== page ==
“The tanker and dam now become part of a streamlined system in which water can be brought much closer to a fire, and therefore significantly reduce the turnaround time. Instead of having to drive several kilometres to refill one truck, or wasting valuable fuel and water refilling time for choppers, the tanker and portable dam is a sustainable combination solution that will make a significant difference in the first hour of a fire. In firefighting, the first hour is crucial to bring a runaway fire under control, which ultimately increases the chance to save people and property,” said Mr Barnard.
Eyes in the sky
Drone technology is being used for multiple applications, most notably for reconnaissance during fires and rescues in areas that are difficult to access in dense vegetation, mountains, sand dunes and seaside cliffs.
The municipality’s high-tech drone also enables extensive fire risk assessment across the municipal area including footage of naturally inaccessible areas, much of which is on private agricultural and residential land. The department can then take steps to address issues highlighted by assessments such as the issuing of notices to landowners reminding them of their legal responsibility regarding alien vegetation and fire management.
A big part of ongoing fire management is the maintenance of permanent firebreaks, which in the 2018 George fires proved very effective in safeguarding residences at the foot of the mountain. George now has a specialised multi-use 4×4 tractor for the clearing of firebreaks, designed to access rugged terrain. It is fitted with a specialised blade in front to scrape roads and a brush cutter (bossiekapper) at the back for cutting grass and fine brush.
Dealing with hazardous materials
A mobile decontamination unit and two hazardous materials suits were introduced in mid-2020 to support the department’s handling of hazardous materials at vehicle accidents and factory fires. The new equipment has the added benefit of protecting firefighters in the unknown possible contaminate situations that the ongoing Covid-19 pandemic may be associated with.
George Fire Department is often the first responder to vehicle accidents in which trucks had spilt dangerous contents. “The hazmat suit is fire retardant and has its own air supply to protect the firefighter from dangerous fumes and chemicals, which is also very necessary at chemical fires at factories and businesses.
“The decontamination unit is mobile and can be set up at the site to decontaminate personnel attending to the situation, which increases the safety of everyone at the site and reduces the chances of transference.”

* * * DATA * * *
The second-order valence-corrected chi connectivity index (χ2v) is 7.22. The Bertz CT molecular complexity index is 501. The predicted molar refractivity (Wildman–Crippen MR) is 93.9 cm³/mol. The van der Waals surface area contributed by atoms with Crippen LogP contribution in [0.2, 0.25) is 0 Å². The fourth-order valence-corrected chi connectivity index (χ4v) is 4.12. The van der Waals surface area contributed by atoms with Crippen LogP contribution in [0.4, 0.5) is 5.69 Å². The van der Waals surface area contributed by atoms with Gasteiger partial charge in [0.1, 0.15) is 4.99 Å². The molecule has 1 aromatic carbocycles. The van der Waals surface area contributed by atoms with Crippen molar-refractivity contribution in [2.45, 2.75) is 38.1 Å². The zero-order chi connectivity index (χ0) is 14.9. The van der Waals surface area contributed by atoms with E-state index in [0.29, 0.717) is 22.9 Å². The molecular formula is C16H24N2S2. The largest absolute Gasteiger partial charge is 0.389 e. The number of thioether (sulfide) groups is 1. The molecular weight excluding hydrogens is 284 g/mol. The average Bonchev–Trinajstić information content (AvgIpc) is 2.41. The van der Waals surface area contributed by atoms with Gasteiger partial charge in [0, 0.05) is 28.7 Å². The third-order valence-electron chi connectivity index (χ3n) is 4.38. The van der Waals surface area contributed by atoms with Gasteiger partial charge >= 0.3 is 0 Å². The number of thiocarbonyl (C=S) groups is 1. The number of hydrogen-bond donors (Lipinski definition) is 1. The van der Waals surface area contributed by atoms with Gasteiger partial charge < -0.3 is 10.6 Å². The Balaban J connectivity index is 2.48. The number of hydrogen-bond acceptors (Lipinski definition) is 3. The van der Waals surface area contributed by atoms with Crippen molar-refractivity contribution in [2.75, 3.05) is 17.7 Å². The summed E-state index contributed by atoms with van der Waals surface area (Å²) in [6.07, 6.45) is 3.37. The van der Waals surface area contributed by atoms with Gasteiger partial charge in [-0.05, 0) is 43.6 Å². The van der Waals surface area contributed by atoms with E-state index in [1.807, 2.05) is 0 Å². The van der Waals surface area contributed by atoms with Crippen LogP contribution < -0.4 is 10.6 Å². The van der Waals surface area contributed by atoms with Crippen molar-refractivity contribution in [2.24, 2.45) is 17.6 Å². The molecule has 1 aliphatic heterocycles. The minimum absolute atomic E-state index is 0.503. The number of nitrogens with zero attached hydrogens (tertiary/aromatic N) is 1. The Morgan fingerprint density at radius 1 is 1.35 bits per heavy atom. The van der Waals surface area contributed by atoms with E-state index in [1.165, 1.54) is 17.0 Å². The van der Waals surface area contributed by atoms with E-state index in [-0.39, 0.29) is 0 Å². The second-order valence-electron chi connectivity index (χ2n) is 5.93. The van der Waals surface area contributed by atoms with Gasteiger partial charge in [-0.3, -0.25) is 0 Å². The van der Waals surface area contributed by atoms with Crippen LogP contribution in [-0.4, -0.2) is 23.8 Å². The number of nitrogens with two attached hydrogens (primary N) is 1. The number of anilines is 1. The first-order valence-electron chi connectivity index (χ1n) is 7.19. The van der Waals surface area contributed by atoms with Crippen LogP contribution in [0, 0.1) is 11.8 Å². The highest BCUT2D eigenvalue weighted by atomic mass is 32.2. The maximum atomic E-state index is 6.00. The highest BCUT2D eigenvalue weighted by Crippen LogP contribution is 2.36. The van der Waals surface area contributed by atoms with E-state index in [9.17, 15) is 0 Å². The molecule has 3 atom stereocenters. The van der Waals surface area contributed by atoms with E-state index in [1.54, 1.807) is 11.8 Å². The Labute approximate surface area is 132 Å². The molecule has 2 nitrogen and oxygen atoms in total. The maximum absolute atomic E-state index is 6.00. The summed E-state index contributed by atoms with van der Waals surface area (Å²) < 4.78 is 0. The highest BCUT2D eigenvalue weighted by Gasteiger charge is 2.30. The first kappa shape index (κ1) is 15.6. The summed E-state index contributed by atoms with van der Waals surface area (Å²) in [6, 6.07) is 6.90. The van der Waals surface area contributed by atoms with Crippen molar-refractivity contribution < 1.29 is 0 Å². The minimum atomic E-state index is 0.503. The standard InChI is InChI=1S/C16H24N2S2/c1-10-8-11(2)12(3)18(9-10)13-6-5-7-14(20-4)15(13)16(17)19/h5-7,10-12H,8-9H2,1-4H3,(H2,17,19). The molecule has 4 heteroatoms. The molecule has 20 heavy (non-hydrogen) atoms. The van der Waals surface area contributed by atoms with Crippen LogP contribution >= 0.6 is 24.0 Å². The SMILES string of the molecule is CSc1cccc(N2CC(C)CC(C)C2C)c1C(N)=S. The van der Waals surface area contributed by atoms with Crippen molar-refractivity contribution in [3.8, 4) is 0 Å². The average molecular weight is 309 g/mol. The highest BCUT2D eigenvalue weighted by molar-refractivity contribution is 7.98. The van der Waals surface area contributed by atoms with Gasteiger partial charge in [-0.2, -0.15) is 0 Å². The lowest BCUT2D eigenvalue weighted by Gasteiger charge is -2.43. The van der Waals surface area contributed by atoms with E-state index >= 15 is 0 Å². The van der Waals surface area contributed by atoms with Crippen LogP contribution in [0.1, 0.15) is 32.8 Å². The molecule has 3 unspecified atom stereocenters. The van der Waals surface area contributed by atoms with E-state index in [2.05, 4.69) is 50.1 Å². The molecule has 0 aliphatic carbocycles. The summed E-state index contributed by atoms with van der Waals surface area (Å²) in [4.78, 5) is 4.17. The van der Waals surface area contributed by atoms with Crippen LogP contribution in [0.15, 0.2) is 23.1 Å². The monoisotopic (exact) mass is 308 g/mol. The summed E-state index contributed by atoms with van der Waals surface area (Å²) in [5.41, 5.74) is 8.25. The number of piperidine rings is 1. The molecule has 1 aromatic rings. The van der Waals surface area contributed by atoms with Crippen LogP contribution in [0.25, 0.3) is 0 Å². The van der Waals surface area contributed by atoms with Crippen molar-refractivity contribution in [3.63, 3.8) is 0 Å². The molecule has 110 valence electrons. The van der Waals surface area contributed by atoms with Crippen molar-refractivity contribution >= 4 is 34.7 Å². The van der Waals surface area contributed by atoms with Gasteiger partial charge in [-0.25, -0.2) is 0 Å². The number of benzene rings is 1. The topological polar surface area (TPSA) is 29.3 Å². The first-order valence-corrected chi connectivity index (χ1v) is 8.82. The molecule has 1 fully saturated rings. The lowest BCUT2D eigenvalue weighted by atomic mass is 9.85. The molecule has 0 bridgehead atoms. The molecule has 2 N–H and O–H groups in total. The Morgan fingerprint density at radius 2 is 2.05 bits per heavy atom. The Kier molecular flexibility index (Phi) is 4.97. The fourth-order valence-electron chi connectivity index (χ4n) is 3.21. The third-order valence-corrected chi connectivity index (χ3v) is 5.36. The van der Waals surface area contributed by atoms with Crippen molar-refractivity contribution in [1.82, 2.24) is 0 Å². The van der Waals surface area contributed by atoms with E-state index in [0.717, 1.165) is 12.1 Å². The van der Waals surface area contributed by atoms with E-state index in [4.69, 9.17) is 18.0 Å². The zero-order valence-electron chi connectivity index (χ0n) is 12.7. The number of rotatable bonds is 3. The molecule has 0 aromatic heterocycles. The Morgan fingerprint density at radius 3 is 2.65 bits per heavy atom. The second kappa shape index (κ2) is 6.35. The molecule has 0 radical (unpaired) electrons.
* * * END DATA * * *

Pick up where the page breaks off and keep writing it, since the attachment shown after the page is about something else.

Mobile command centre
The municipality is expecting the delivery of a mobile command unit that will be used to manage administration and support on the scene of a crisis, disaster or rescue situation.
The custom-built minibus will be set up with two computerised works stations, radio frequency transceivers and internet access, an electric generator and solar panels, and a fixed camera with live footage capability to allow remote monitoring.
Wilderness fire station
Construction of a satellite fire station in Wilderness, 14km outside George, has commenced. “A satellite station here will ensure quick response to areas characterised by dense vegetation and agricultural land with high fire risk and is close to higher risk structures such as hotels and fuel stations. It is located next to the N2-highway to reduce response time to motor vehicle accidents and is near the Wilderness beach for quick response to beach and water incidents.”
Mr Barnard said the fire department was very grateful to its council for recognising the diverse challenges of firefighting in the George municipal area and for supporting an ongoing plan to address as many aspects as possible in a practical and cost-effective manner. “We continue to see the significant difference it makes in the field every day, which ultimately means the more effective protection of people and property.”
GEORGE FIRE AND RESCUE FLEET
The George Fire and Rescue Fleet currently comprises:
Two major pumper fire engines for structural and vehicle accident fires.
One medium pumper fire engine for structural and vehicle accident fires.
One 7000-litre water tanker for back-up water during firefighting operations.
One 34 000-litre water tanker for extended water supply where there are no hydrants.
Two 4×4 bakkie skid unit with 500-litre water tank for quick response to small fires.
Two 4×4 Unimog 2000-litre bush pumpers for tough terrain and fires in informal areas.
One 4×4 Iveco 3000-litre bush pumper truck for tough terrain and fires in informal areas.
One dedicated rescue bakkie for vehicle accidents and other rescue situations.
One response vehicle bakkie for command response for officers.
One service bakkie and a sedan for personnel transfer and general use.
(Article published in Estate Living platform for luxury estates in Autumn 2021.)